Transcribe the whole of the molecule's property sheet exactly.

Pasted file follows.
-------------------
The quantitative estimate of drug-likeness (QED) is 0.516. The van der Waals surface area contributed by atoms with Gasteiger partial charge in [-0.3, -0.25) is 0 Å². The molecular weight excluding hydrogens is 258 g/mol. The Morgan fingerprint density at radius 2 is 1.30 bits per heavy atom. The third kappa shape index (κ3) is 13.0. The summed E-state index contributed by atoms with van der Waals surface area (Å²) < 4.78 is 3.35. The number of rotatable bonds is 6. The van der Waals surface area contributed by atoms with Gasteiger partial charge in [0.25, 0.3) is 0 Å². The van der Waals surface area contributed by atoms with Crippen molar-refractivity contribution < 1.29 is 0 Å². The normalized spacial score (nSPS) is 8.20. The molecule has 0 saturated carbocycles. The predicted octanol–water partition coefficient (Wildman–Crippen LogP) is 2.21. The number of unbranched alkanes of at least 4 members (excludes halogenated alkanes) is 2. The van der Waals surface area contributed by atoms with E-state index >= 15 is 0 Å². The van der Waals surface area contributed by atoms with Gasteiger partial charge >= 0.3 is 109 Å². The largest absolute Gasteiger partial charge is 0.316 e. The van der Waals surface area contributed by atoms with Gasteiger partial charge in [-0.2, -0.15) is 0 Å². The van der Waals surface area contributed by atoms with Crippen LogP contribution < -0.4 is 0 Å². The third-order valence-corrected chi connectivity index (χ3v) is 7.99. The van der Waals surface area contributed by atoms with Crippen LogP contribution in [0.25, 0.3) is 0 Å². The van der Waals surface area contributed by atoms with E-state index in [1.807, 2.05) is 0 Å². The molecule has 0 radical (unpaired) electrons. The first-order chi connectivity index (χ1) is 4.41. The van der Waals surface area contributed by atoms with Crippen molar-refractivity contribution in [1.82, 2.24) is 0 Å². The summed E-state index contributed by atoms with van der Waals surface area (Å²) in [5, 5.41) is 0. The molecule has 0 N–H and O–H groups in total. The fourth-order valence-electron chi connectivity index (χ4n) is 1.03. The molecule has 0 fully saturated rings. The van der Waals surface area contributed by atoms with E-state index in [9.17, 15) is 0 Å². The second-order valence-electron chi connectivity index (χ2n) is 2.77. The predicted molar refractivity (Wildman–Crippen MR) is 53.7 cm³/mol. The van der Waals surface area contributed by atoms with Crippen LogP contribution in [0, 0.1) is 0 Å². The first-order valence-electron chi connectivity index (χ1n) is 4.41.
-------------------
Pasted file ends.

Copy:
The quantitative estimate of drug-likeness (QED) is 0.516. The van der Waals surface area contributed by atoms with Gasteiger partial charge in [-0.3, -0.25) is 0 Å². The molecular weight excluding hydrogens is 258 g/mol. The Morgan fingerprint density at radius 2 is 1.30 bits per heavy atom. The third kappa shape index (κ3) is 13.0. The summed E-state index contributed by atoms with van der Waals surface area (Å²) < 4.78 is 3.35. The number of rotatable bonds is 6. The van der Waals surface area contributed by atoms with Gasteiger partial charge in [0.25, 0.3) is 0 Å². The van der Waals surface area contributed by atoms with Crippen molar-refractivity contribution < 1.29 is 0 Å². The normalized spacial score (nSPS) is 8.20. The molecule has 0 saturated carbocycles. The predicted octanol–water partition coefficient (Wildman–Crippen LogP) is 2.21. The number of unbranched alkanes of at least 4 members (excludes halogenated alkanes) is 2. The van der Waals surface area contributed by atoms with E-state index >= 15 is 0 Å². The van der Waals surface area contributed by atoms with Gasteiger partial charge >= 0.3 is 109 Å². The largest absolute Gasteiger partial charge is 0.316 e. The van der Waals surface area contributed by atoms with Gasteiger partial charge in [-0.2, -0.15) is 0 Å². The van der Waals surface area contributed by atoms with Crippen LogP contribution < -0.4 is 0 Å². The third-order valence-corrected chi connectivity index (χ3v) is 7.99. The van der Waals surface area contributed by atoms with Crippen LogP contribution in [0.25, 0.3) is 0 Å². The van der Waals surface area contributed by atoms with E-state index in [1.807, 2.05) is 0 Å². The molecule has 0 radical (unpaired) electrons. The first-order chi connectivity index (χ1) is 4.41. The van der Waals surface area contributed by atoms with Crippen molar-refractivity contribution in [1.82, 2.24) is 0 Å². The summed E-state index contributed by atoms with van der Waals surface area (Å²) in [5, 5.41) is 0. The molecule has 0 N–H and O–H groups in total. The fourth-order valence-electron chi connectivity index (χ4n) is 1.03. The molecule has 0 fully saturated rings. The van der Waals surface area contributed by atoms with E-state index in [9.17, 15) is 0 Å². The second-order valence-electron chi connectivity index (χ2n) is 2.77. The predicted molar refractivity (Wildman–Crippen MR) is 53.7 cm³/mol. The van der Waals surface area contributed by atoms with Crippen LogP contribution in [0, 0.1) is 0 Å². The first-order valence-electron chi connectivity index (χ1n) is 4.41.